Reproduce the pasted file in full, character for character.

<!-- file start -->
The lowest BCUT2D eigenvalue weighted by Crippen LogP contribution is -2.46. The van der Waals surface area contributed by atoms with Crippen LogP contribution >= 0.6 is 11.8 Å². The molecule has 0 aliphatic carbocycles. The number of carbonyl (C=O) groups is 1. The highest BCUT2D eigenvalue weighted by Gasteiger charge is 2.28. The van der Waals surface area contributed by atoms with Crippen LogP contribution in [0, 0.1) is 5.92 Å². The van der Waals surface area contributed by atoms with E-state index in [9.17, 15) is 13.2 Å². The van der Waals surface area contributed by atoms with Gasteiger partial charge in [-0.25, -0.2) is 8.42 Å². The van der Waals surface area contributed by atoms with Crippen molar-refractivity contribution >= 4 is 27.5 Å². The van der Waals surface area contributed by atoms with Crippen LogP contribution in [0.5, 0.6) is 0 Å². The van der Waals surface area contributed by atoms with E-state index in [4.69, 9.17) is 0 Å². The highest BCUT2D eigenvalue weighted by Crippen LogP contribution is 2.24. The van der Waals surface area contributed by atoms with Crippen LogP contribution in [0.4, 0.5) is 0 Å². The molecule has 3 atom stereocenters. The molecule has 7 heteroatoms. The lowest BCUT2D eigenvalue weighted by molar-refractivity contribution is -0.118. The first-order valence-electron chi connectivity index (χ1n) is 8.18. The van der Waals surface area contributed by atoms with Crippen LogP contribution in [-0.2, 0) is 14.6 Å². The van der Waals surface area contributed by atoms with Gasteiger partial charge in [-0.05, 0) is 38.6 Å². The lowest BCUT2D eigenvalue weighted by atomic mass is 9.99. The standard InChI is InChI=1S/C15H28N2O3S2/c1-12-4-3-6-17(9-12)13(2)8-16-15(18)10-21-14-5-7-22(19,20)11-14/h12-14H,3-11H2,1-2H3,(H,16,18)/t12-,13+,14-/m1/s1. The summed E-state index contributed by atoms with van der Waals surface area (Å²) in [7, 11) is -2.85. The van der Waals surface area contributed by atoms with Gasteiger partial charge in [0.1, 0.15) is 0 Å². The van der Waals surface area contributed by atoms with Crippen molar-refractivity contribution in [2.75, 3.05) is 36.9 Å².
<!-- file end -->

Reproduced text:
The lowest BCUT2D eigenvalue weighted by Crippen LogP contribution is -2.46. The van der Waals surface area contributed by atoms with Crippen LogP contribution >= 0.6 is 11.8 Å². The molecule has 0 aliphatic carbocycles. The number of carbonyl (C=O) groups is 1. The highest BCUT2D eigenvalue weighted by Gasteiger charge is 2.28. The van der Waals surface area contributed by atoms with Crippen LogP contribution in [0, 0.1) is 5.92 Å². The van der Waals surface area contributed by atoms with E-state index in [9.17, 15) is 13.2 Å². The van der Waals surface area contributed by atoms with Gasteiger partial charge in [-0.25, -0.2) is 8.42 Å². The van der Waals surface area contributed by atoms with Crippen molar-refractivity contribution >= 4 is 27.5 Å². The van der Waals surface area contributed by atoms with Crippen LogP contribution in [0.5, 0.6) is 0 Å². The van der Waals surface area contributed by atoms with E-state index in [4.69, 9.17) is 0 Å². The highest BCUT2D eigenvalue weighted by Crippen LogP contribution is 2.24. The van der Waals surface area contributed by atoms with Crippen LogP contribution in [0.4, 0.5) is 0 Å². The molecule has 3 atom stereocenters. The molecule has 7 heteroatoms. The lowest BCUT2D eigenvalue weighted by molar-refractivity contribution is -0.118. The first-order valence-electron chi connectivity index (χ1n) is 8.18. The van der Waals surface area contributed by atoms with Crippen LogP contribution in [-0.2, 0) is 14.6 Å². The van der Waals surface area contributed by atoms with Gasteiger partial charge in [-0.05, 0) is 38.6 Å². The lowest BCUT2D eigenvalue weighted by atomic mass is 9.99. The standard InChI is InChI=1S/C15H28N2O3S2/c1-12-4-3-6-17(9-12)13(2)8-16-15(18)10-21-14-5-7-22(19,20)11-14/h12-14H,3-11H2,1-2H3,(H,16,18)/t12-,13+,14-/m1/s1. The summed E-state index contributed by atoms with van der Waals surface area (Å²) in [7, 11) is -2.85. The van der Waals surface area contributed by atoms with Gasteiger partial charge in [0.1, 0.15) is 0 Å². The van der Waals surface area contributed by atoms with Crippen molar-refractivity contribution in [2.75, 3.05) is 36.9 Å².